22/04/2013, by

Face to Face with Lee Cronin

Lee Cronin is the Gardiner Professor of Chemistry at the University of Glasgow (UK). 
He works on nanoscience and chemical complexity and he is an interdisciplinary enthusiast. His main aim is to create life in the lab and he investigates how chemistry can revolutionise modern technology. One of his most impressive projects is creating a 3D printer for molecules.

- When did you decide to become a scientist and why?

I never really decided, I always thought myself as a scientist since I was 7. I was always doing experiments. Chemistry for me was natural, it was never a question, it just was.

- How did you go from coordination chemistry, self-assembly, supramolecular chemistry to printing your own reactors?

Actually, I don’t know. I like to go to lots of different conferences and talk to people about science in new ways. I was invited to an architectural conference and I got talking to some architects. A guy who was doing 3D printing of plastic objects was there, so I thought I could start printing my own chemistry kits. Then is where it started: I had the idea, I organized a workshop in my lab and we built our own printer.

 - From your point of view, how important is for an academic to have an entrepreneurial spirit?

The big aim of my research is to try and discover a new type of biology. In that process we have to develop our own technology. I figured that if I use tax-payer money to develop new technologies to help answer a big science question, then there is an enormous potential to use those technologies. The entrepreneurial spirit for me is not about making money but it’s about three things: I want to be able to do better science with my technologies because those technologies help me to do new science and if I can get other people involved to use those technologies to do their own science, that is very helpful. I also want to make sure what I’m doing is relevant, I want to discover the origin of life or build new biology in the lab.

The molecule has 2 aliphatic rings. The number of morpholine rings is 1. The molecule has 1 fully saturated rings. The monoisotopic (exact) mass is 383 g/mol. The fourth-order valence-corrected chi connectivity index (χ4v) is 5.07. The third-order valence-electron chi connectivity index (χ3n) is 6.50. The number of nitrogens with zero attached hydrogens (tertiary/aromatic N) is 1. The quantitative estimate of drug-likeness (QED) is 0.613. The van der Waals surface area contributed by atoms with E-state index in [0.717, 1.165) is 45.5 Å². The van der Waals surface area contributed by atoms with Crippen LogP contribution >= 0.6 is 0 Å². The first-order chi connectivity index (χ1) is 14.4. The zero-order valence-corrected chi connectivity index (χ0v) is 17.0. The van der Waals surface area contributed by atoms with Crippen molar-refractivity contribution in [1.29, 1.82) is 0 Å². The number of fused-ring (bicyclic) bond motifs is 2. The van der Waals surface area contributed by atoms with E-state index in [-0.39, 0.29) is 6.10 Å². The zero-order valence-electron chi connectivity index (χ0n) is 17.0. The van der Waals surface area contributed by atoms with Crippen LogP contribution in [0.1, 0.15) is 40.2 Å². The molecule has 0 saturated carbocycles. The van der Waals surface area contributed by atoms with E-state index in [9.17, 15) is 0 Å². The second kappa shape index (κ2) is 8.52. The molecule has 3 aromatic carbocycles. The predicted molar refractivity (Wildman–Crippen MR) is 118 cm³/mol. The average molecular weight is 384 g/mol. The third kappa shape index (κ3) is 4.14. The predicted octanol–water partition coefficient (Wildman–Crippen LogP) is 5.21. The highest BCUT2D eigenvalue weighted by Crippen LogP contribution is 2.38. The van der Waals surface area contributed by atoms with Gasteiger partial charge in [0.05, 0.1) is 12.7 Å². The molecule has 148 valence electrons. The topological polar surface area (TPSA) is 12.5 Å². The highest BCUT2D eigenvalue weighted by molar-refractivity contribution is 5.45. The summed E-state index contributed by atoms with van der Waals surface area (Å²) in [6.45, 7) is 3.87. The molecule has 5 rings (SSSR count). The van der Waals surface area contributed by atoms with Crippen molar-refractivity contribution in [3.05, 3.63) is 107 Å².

The entrepreneurial spirit brings me back to reality and allows me to close a circle: there is one half of me that goes crazy and come up with crazy things and the other half wants to make sure that what we do is repeatable and other people can copy it.

Top scientists who inspired me are all entrepreneurs. It is not about making money, it is more about having new ideas. Having ideas allows us to find something else about the universe.

- You do a lot of science communication, is that an important part of your job?

I have always wanted to be in the lab when something amazing happened, but it has not happen yet. So, what I’m trying to do is tell people about what we are doing in the lab to give them an insight because I’m hoping one day we’ll discover something amazing and then, they will be engaged. Science communication is a very good way to inspire other people to do science, to have ideas and to do new things.

- What do you do in your spare time?

I run 5 miles every day, I play with my kids a lot, I like to do programming and I started to learn to sail. I love sailing but I had to pause because I have a young family and it is too complicated, but when they are old enough to start to learn to sail, I will go back to sailing again.


- A chemical element: Platinum
- Favourite scientist: George Whitesides
- An invention: The computer
- If you had not been a chemist… I would probably build computers
- Favourite destination: There is too many but I love London
- A book: Zen and the art of motorcycle maintenance
- A film: The tree of life
- A dream: To make life in the lab
- Science is… about failing (gracefully)

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